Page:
My research interests focus on incorporating phylogenomic and population genomic techniques to understand how environmental variation and natural histories mediate population structure, local adaptation, and genetic differentiation through time. My dissertation research will address these themes in terrestrial (garter snakes) and marine (sea slugs) systems. Co-advised by Dr. Chris Feldman, I will utilize a Genotyping-by-Sequencing (GBS) approach to investigate the evolution history of tetrodotoxin resistance, introgression, and phenotypic variation between populations of garter snakes (Thamnophis). In addition, I will also investigate how development, dispersal ability, and geographic barriers shape genetic differentiation and responses to changing environments in along the California coast using sea slugs (Aplyisa californica, Okenia rosacea, and Phidiana hiltoni) as a case study.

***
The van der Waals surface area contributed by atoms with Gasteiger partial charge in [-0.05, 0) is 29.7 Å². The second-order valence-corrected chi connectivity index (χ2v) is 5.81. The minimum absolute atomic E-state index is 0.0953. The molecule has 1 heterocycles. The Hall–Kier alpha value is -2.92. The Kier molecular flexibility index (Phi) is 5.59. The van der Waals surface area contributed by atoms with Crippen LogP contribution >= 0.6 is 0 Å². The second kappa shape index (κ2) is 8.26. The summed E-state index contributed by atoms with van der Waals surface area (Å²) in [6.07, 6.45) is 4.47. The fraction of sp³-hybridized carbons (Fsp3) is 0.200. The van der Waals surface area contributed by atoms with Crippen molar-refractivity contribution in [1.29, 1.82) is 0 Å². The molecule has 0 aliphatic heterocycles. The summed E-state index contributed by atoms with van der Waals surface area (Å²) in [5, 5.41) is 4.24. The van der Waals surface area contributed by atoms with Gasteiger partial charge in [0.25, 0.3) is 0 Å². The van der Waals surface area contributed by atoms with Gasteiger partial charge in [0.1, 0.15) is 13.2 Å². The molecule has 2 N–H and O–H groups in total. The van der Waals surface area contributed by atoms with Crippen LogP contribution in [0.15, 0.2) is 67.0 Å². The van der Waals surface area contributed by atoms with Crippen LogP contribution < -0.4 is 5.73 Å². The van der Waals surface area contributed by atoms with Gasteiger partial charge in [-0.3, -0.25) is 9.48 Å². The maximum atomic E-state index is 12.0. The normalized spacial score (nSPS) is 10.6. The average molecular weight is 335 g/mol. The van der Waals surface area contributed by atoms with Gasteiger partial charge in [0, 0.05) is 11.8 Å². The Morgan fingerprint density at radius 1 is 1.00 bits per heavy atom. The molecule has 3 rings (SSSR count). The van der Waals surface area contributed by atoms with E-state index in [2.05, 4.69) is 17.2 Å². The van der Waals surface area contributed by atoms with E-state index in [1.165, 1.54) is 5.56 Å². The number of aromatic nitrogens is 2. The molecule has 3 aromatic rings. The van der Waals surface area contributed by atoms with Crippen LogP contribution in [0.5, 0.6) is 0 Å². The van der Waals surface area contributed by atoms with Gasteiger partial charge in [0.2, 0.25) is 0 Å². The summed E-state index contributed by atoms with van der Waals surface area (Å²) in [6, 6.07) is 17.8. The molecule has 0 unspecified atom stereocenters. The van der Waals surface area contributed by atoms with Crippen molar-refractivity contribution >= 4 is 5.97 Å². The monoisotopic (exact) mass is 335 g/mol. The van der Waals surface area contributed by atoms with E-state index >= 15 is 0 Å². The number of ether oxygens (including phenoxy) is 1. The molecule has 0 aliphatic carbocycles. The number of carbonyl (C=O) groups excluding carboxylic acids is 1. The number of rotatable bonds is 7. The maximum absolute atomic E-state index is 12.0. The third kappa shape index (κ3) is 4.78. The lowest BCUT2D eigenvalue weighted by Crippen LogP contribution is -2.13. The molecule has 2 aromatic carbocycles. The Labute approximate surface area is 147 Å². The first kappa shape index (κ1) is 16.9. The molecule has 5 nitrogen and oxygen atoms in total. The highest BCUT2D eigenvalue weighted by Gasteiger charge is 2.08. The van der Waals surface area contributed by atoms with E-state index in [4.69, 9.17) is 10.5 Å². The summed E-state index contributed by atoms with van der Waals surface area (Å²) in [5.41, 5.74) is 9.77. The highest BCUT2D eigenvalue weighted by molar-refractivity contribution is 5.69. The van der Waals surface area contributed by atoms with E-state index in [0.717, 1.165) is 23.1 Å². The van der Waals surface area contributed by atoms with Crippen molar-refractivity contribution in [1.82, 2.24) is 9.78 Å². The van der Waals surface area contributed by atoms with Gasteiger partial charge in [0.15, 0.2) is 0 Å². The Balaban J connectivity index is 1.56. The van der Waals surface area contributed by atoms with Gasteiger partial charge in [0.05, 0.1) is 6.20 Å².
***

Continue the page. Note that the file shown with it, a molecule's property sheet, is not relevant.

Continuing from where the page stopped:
Ph.D. student, Ecology, Evolution, and Conservation Biology, 2015-present
M.S., Ecology, Evolution, and Conservation Biology, San Francisco State University, 2014
B.S., Zoology, San Francisco State University, 2010